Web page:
When you create space for everyone’s voice to be heard, you allow your organization to learn from opinions and perspectives that historically have been kept silent. 

4. Make sure leaders set a good example.

Shibani Ahuja — the VP of Digital Performance, Canadian Personal Banking, TD — walked viewers through the importance of leadership buy-in when it comes to DEI efforts.

The tone starts at the top. Employees look up and mimic the behaviours of the people above them. If the highest level of leadership is anything less than completely supportive of DEI efforts, the effect is felt throughout the organization. 

Shavonne Hasfal-McIntosh, the Diversity and Belonging Lead at Shopify, believes that not only must leadership be invested in DEI, but those at the top must articulate that investment. Managers and bosses and team leads must be vocal in their support for DEI efforts. 

Leadership sets the tone because people look up and mimic the people above them. What tone are the people at the top of your organization setting?

5. Create space for more voices.

IQ Labs Inc co-founder Julian Mitchell believes in expanding DEI efforts outwards.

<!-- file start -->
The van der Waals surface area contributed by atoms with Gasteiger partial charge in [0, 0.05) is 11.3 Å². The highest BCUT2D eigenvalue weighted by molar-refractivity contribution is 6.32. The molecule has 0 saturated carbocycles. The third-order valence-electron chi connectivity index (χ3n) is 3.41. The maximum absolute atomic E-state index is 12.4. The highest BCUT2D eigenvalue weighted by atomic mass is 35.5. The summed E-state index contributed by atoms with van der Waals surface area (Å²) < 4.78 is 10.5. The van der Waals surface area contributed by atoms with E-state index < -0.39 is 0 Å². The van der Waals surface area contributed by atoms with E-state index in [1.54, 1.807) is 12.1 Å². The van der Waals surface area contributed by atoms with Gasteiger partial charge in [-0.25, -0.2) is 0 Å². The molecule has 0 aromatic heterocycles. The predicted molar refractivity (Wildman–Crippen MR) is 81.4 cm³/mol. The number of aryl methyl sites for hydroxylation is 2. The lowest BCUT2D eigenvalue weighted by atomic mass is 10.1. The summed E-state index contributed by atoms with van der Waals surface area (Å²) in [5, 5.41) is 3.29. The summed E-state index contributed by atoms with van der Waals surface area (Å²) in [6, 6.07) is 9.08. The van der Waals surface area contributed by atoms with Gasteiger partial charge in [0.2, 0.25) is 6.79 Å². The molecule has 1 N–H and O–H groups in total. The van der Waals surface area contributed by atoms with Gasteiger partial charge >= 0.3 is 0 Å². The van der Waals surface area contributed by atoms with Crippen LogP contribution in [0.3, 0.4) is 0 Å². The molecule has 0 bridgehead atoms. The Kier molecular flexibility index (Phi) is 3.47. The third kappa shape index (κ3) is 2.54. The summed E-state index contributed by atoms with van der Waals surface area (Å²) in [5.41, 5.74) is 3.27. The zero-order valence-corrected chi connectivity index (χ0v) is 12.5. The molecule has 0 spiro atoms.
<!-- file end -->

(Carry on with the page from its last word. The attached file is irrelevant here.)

“Invest in other people, platforms, and movements that are already telling these stories,” he advises.

Julian encourages companies to invest resources in people and other organizations that are already championing DEI-focused causes. There are so many opportunities available to organizations looking to improve their own diversity, equity, and inclusion practices, including acting as a collaborator, partner, or investor in projects that are focused on DEI. 

Here are Julian’s thoughts on the implications of collaboration:

Companies can use their own platforms to elevate the platforms of smaller storytellers, changemakers, and activists, and can help to shine the spotlight on these ever-important issues. 

At the end of the day, a lot of DEI seems to come down to questions. Ask yourself why you think a certain behaviour is unprofessional. If you can’t put your finger on why, the answer just might be a personal bias. 

Ask team members about their experiences, fears, or discomforts, and then develop systems to mitigate the risk of negative experiences, and tell people where they can go if they encounter one. 

Ask new hires and existing team members what they need to be comfortable, and then deliver on it. 

Most importantly, once you’ve met the needs of your team, ask yourself how you can amplify the impact. And once you’re done asking, here’s the really important thing: 

Act on it.